Newt Gingrich on Sunday morning defended his much-ridiculed pitch for a space colony on the moon by drawing a distinction between himself and what he described as Mitt Romney's technocratic timidity.
During Thursday night's GOP debate in Florida, the former Massachusetts governor reacted to Gingrich's space colony plans with derision. Noting his 25 years in business, Romney said, "If I had a business executive come to me and say they wanted to spend a few hundred billion dollars to put a colony on the moon, I'd say, 'You're fired.'"
The former House speaker responded Sunday on "This Week," saying, "You know, Romney's run for six years, and his message on the space coast this week was he would assemble a group of experts to think about what he might do as president, some day, possibly."
"I'm very different. I think that we can, in fact, fix Social Security with a bold new plan," he added. "I think that we can, in fact, re-launch the country with an American energy plan that lowers the price of gasoline and generates huge amounts of revenue for the federal government, creates millions of American jobs. I think we can, in fact, use the private sector and modern science to have a bold program in space."
I never said it would be a government program, but I do believe a president who's visionary, a president who believes in America's greatness, a president who's willing to do...launch big projects and rally the American people to big ideas...you know, Eisenhower launched the interstate highway system. We all drive on it now. I suspect if I had proposed that, Mitt Romney would have said, "Oh, that's way too expensive. Let me study carefully two-lane highways."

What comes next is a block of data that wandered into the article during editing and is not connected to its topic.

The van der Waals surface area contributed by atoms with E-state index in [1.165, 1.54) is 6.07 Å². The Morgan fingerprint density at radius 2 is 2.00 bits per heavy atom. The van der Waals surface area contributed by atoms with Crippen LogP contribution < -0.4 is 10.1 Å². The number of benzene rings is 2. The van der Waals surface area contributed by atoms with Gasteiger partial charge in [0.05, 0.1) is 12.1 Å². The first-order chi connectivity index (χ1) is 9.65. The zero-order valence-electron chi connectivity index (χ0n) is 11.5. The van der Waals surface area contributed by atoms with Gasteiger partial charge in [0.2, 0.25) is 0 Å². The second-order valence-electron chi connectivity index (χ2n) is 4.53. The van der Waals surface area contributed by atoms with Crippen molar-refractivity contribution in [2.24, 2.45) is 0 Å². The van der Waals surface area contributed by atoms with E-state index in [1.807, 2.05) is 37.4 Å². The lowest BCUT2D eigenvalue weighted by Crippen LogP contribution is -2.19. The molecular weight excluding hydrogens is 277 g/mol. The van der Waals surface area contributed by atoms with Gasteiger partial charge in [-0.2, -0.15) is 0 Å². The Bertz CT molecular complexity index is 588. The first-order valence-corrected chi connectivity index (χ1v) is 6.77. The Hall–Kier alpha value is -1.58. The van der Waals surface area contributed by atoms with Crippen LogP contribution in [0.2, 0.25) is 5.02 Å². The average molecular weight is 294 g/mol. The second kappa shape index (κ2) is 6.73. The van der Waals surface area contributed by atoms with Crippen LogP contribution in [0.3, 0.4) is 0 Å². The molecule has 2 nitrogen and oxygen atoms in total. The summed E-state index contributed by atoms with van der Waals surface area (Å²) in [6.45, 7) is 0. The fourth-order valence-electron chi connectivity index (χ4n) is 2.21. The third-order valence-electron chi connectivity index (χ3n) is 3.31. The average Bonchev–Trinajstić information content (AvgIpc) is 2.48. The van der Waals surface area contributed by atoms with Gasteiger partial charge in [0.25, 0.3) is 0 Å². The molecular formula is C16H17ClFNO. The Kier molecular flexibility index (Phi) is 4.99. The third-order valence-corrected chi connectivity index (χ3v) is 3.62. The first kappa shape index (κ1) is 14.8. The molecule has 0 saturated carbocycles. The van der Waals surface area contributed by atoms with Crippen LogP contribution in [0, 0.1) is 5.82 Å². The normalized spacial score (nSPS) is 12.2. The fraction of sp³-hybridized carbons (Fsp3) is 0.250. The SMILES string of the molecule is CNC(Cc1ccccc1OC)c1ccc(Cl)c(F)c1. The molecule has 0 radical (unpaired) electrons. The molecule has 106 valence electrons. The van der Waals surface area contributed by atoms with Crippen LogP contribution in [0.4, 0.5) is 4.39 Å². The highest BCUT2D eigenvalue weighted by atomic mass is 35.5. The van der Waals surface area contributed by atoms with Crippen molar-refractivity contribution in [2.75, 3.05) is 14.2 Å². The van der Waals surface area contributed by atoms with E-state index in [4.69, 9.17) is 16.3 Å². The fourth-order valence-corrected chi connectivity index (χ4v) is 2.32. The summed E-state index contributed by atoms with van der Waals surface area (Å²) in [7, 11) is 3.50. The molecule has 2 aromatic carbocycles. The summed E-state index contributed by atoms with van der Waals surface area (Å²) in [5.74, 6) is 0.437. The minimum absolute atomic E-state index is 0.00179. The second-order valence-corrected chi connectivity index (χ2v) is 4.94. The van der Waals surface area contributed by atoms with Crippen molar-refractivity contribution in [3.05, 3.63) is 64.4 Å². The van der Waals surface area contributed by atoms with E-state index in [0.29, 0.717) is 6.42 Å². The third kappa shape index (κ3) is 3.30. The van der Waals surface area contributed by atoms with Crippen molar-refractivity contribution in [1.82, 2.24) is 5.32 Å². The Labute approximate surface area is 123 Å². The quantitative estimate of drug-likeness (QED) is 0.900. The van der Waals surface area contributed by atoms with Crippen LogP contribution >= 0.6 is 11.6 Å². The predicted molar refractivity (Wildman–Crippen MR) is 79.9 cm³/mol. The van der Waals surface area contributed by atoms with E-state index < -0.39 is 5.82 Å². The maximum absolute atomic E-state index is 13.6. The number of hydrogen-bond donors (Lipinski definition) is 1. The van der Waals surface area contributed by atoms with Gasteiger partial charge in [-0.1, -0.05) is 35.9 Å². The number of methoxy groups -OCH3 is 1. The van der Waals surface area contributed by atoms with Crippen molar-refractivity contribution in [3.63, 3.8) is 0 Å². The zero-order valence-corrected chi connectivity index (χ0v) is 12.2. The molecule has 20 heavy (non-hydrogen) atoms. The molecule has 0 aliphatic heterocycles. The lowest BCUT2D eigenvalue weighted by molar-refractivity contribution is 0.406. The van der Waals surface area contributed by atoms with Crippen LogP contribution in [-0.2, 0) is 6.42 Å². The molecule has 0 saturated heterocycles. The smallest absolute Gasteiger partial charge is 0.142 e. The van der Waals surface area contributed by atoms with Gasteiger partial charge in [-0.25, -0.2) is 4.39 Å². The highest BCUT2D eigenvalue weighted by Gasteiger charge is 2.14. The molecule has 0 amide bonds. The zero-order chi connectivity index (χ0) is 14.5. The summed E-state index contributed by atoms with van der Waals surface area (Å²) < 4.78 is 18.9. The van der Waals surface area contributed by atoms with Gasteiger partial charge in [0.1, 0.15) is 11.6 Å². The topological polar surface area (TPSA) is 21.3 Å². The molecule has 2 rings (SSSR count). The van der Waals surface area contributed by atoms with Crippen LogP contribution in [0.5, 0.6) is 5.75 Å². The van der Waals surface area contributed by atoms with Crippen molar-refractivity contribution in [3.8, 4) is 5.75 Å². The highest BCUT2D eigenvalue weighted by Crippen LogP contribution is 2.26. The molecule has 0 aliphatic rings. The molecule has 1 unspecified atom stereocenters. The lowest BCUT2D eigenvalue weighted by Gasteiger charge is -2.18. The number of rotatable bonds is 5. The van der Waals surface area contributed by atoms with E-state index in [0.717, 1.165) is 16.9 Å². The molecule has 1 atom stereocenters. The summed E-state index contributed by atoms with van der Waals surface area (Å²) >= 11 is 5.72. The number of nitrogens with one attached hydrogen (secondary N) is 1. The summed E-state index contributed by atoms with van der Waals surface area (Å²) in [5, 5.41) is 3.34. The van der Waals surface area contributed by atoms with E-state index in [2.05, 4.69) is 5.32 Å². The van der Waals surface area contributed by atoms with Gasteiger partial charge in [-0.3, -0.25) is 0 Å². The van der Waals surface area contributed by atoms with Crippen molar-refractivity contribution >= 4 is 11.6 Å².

This is a perfect example of the difference in the two candidacies. He is a manager who will manage the decay. I am a leader who has a vision of a bold, exciting American future where we change Washington decisively. And there's a good reason the Washington establishment is afraid of me. I will, in fact, lead the American people to change Washington. Romney will, in fact, hang out with his establishment friends, managing the decay, and explaining to the rest of us why that's the best hope we have.